More than half of Americans want all student loan debts to be written off, according to a new poll

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An image of a graduation cap on a pile of money.

An image of a graduation cap on a pile of money.

Getty Images.

In February, Democratic lawmakers, including Senate Majority Leader Chuck Schumer and Massachusetts Senator Elizabeth Warren, put forward a plan to forgive a student debt of $ 50,000 to all borrowers. President Joe Biden was able to bestow this forgiveness through enforcement action, although he has not yet signed the dotted line.

But that number is not enough, if you ask many Americans. recent poll personal finance portal GoBankingRates. Roughly 52 percent of the 3,600 adults surveyed agreed with the “universal student loan forgiveness for every borrower.”

Not everyone thought the same, as 20 percent of those surveyed said they didn’t want the federal government to take over loan forgiveness at all. An additional 12 percent of people agreed that the government should only forgive loans to low-income borrowers who are also heavily indebted, while 11 percent supported forgiving loans to those in the public service. Four percent of those surveyed supported a temporary forgiveness during the pandemic.

In the country, student loan debt is up to $ 1.68 trillion, far outstripping the country’s economic growth. And this crisis isn’t just about millennials and Gen Z.Many parents have gone into debt to help their kids pay for school because the money they owe Parent Loans PLUS (or loans that parents can borrow on behalf of their children) have grown by $ 10 billion over the past two years. Reports show that 20 percent of the nation’s student debt is in people aged 50 and over, and forgiving loans will help older Americans the most.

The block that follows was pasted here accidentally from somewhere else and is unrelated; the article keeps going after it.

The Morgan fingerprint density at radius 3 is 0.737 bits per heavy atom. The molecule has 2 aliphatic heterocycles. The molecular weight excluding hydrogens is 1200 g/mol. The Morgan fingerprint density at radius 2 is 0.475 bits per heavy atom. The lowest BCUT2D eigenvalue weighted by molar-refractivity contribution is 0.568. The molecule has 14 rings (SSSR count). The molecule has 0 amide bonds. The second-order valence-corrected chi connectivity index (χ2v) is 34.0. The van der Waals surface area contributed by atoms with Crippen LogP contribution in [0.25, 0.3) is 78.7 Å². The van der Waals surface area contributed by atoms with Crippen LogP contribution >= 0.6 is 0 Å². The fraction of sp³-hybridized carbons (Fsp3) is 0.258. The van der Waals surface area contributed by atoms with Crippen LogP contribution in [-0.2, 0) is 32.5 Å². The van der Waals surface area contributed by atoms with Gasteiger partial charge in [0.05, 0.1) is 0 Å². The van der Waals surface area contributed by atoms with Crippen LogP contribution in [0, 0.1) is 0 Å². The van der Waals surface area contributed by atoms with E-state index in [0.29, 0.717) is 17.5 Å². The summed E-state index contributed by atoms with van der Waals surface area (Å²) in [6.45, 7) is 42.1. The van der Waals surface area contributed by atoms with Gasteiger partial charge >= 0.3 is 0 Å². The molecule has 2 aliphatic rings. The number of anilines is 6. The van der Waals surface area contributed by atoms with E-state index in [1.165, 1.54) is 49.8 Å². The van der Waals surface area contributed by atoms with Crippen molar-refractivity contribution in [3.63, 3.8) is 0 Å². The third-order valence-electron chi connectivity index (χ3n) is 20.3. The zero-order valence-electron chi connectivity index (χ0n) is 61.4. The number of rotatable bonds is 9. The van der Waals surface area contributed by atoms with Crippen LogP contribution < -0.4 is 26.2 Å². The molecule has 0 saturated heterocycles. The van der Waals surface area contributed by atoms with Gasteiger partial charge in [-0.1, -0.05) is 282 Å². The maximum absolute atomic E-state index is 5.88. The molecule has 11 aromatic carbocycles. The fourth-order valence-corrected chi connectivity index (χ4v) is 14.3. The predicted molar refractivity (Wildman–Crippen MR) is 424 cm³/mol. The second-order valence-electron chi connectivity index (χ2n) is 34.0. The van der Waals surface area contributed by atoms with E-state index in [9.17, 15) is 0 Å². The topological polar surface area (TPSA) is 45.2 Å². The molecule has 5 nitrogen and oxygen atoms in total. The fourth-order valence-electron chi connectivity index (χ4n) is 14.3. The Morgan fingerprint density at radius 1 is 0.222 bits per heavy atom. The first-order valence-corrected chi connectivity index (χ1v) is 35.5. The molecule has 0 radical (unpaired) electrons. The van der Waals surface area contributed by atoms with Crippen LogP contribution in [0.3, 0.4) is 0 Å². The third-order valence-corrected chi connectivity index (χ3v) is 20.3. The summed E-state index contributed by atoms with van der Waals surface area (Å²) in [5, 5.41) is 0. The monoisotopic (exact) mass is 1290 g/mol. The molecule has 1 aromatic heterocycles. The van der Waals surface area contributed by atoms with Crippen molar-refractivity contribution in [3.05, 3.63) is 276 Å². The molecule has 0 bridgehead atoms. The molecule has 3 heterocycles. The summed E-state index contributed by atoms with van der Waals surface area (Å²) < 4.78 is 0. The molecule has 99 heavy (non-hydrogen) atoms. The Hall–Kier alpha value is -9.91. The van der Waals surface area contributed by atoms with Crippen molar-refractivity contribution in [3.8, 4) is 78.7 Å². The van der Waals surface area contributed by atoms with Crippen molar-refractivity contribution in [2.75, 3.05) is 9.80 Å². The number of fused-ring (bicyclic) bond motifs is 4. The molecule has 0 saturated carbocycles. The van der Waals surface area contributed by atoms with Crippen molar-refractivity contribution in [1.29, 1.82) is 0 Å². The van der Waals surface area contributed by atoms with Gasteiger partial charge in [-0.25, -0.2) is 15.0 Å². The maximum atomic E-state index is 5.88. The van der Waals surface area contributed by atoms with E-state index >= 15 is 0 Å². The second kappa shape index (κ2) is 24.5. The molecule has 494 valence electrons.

And yet, a GoBankingRates poll shows that adults aged 65 and over are still more divided than younger generations on this issue: 39 percent support general student loan write-offs, and 36 percent believe the federal government shouldn’t. forgive loans.

Loan forgiveness controversy comes at a time when tuition fees are skyrocketing. US News that over the past 20 years, the average tuition fees at private universities have increased by 144 percent. Over the same period, tuition fees at public universities in the states rose sharply by 212%, while tuition fees at public universities outside of the state rose 165%.

What can parents do to avoid accumulating debt and help their kids navigate college finances? Here are some tips from the experts:

  • Open Rollover 529These government-sponsored mutual funds accumulate tax-free. However, the child must use them for educational purposes, otherwise any withdrawal will be subject to a tax penalty.

  • Ask your child to apply for grants and scholarshipsThis type of financial aid does not require repayment, unlike loans.

  • Chat with your child. In 2019 most parents said they planned to help pay for some of their child’s college expenses, but expected their child to contribute as well. Talk to your child about what you can do at an early age so that he or she can consider finances when making educational decisions.

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